Dissecting the reliability of this conclusion


We tend to accept IQ scores as a reasonable way to measure an individual’s intelligence, and it’s really one of the only options that we have, aside from attempting to measure wavering statistics such as success in life, but it’s not a surefire reliable solution that is so cut and dry. An IQ test like any other will contain a margin of error, and with various types of testing being used, participants will almost never come out with the same score every time.

Not only do individuals who take different types of IQ tests score differently, with a variation of up to 10 full points, but even when the same person takes the exact same type of IQ test only a week or two, or even a few months later, they will almost never get the same score twice. This alone shows a pretty big flaw in this type of measurement, but that’s not all.

Those who administer and fully believe in the validity of IQ scores also admit to a margin of error, and though it’s different from one to the next, the average sits around 3 points. What this means is that the average IQ score could technically be off by 3 points, either above or below the given number, a total that averages just above 130.

The claim in the study cited above is that the research shows a 2 point drop in IQ scores among young cannabis consumers who partake frequently, and at first, this sounds like it is a huge deal, especially after seeing the total quoted in headlines everywhere, but then you have to consider the things that they aren’t focusing on, those facts that could make people question the estimates provided.

So, does weed lower IQ after frequent adolescent use?

No matter how reliable you think this research is, it is important to note that the tests administered to come up with these numbers were not all equal, nor is 2 IQ points a massive concern for the average person. On a scale that can go all the way upwards of 150 points, taking away two is only 2%, which some might argue isn’t making a whole lot of difference, and that’s if this documented trend is true.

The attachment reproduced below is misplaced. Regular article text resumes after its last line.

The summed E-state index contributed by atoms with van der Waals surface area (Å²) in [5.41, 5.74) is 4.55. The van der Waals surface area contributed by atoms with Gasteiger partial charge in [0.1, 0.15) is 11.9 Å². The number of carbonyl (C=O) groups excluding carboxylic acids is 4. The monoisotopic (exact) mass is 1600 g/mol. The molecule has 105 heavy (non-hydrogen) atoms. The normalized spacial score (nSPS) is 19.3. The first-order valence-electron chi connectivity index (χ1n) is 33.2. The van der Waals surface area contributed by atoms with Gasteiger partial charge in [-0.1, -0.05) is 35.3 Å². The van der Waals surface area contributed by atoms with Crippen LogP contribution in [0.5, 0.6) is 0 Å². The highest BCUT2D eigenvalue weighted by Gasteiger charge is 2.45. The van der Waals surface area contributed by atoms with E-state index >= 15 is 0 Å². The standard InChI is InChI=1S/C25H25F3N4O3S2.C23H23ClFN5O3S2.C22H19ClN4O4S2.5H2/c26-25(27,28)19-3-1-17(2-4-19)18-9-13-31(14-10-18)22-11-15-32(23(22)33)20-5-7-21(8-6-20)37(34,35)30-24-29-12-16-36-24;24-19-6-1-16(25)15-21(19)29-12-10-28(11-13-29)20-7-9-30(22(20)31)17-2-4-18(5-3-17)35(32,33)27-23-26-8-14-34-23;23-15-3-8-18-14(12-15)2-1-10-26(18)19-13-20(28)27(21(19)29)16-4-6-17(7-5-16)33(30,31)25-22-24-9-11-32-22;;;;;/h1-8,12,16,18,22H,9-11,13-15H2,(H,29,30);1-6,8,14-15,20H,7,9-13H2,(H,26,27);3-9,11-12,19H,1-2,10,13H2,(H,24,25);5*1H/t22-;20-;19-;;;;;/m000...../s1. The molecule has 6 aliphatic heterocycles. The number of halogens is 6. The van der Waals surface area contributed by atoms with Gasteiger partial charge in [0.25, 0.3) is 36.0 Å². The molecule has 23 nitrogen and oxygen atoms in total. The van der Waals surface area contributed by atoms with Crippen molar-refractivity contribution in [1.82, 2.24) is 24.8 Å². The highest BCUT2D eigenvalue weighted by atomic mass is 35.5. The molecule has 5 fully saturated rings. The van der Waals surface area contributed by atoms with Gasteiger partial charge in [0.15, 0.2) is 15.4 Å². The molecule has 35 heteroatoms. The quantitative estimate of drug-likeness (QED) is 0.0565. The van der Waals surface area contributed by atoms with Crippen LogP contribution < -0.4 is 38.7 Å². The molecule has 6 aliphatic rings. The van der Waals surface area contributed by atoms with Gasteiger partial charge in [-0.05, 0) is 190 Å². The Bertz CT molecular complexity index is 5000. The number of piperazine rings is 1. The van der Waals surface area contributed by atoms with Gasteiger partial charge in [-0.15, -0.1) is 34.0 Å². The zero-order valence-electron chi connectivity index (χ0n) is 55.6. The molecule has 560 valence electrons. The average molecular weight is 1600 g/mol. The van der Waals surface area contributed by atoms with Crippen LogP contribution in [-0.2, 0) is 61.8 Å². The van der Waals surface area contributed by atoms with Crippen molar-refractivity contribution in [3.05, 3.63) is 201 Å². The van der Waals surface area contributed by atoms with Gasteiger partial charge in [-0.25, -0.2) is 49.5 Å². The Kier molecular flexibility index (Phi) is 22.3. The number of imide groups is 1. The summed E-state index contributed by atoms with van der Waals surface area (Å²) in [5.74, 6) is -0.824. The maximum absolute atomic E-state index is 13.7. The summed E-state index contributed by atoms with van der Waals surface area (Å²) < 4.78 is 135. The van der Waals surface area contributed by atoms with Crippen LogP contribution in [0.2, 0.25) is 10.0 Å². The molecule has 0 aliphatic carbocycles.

Seeing as there is a margin of error, as well as numerous other uncontrollable factors that would need to be considered, such as financial and emotional support, environmental exposure, and upbringing. None of us nor any of the researchers included in this study can say for certain that frequent cannabis use is the primary cause for this drop in IQ scores.

To be sure, we will need to continue to delve into all surrounding possibilities as we know many things, can either enrich our development or stunt it. In the meantime, it is safe to assume that it could be true, but it’s probably not hard enough evidence of anything so serious that it’s worth losing sleep over if you happened at one time to be an underage cannabis user.

One more thing…

IQ scores only measure some types of intelligence. They do not at all represent or consider things such as success in life, happiness, or creativity, priorities that some might say are a bit more important to self-growth than a couple of lost IQ points. The truth is that the jury is still out on this and many other highly debated topics, in particular those that focus on the adverse effects of cannabis. So, while you’re out there in the world learning about the plant, make sure to keep an open mind, stay calm, and use critical thinking.